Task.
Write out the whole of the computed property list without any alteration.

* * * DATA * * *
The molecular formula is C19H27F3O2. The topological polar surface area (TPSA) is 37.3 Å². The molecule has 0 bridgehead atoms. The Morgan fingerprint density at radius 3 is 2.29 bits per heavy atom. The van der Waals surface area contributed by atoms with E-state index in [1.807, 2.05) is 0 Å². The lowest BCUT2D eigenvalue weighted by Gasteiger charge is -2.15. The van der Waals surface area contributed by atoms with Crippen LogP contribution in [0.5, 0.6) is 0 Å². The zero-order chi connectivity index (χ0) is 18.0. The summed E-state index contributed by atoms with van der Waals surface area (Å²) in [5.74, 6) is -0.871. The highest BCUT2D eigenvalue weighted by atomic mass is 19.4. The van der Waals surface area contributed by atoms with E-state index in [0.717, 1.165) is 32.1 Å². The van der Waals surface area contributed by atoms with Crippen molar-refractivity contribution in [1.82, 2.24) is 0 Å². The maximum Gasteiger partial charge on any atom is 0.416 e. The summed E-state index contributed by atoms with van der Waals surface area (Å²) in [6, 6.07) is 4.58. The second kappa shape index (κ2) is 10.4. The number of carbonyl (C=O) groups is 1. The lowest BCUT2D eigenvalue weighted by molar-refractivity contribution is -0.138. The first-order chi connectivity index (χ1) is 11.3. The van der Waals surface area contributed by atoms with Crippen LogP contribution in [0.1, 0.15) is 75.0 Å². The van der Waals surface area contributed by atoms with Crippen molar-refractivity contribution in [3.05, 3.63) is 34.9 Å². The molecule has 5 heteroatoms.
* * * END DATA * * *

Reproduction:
The molecular formula is C19H27F3O2. The topological polar surface area (TPSA) is 37.3 Å². The molecule has 0 bridgehead atoms. The Morgan fingerprint density at radius 3 is 2.29 bits per heavy atom. The van der Waals surface area contributed by atoms with E-state index in [1.807, 2.05) is 0 Å². The lowest BCUT2D eigenvalue weighted by Gasteiger charge is -2.15. The van der Waals surface area contributed by atoms with Crippen LogP contribution in [0.5, 0.6) is 0 Å². The zero-order chi connectivity index (χ0) is 18.0. The summed E-state index contributed by atoms with van der Waals surface area (Å²) in [5.74, 6) is -0.871. The highest BCUT2D eigenvalue weighted by atomic mass is 19.4. The van der Waals surface area contributed by atoms with E-state index in [0.717, 1.165) is 32.1 Å². The van der Waals surface area contributed by atoms with Crippen molar-refractivity contribution in [1.82, 2.24) is 0 Å². The maximum Gasteiger partial charge on any atom is 0.416 e. The summed E-state index contributed by atoms with van der Waals surface area (Å²) in [6, 6.07) is 4.58. The second kappa shape index (κ2) is 10.4. The number of carbonyl (C=O) groups is 1. The lowest BCUT2D eigenvalue weighted by molar-refractivity contribution is -0.138. The first-order chi connectivity index (χ1) is 11.3. The van der Waals surface area contributed by atoms with Crippen LogP contribution in [0.1, 0.15) is 75.0 Å². The van der Waals surface area contributed by atoms with Crippen molar-refractivity contribution in [3.05, 3.63) is 34.9 Å². The molecule has 5 heteroatoms.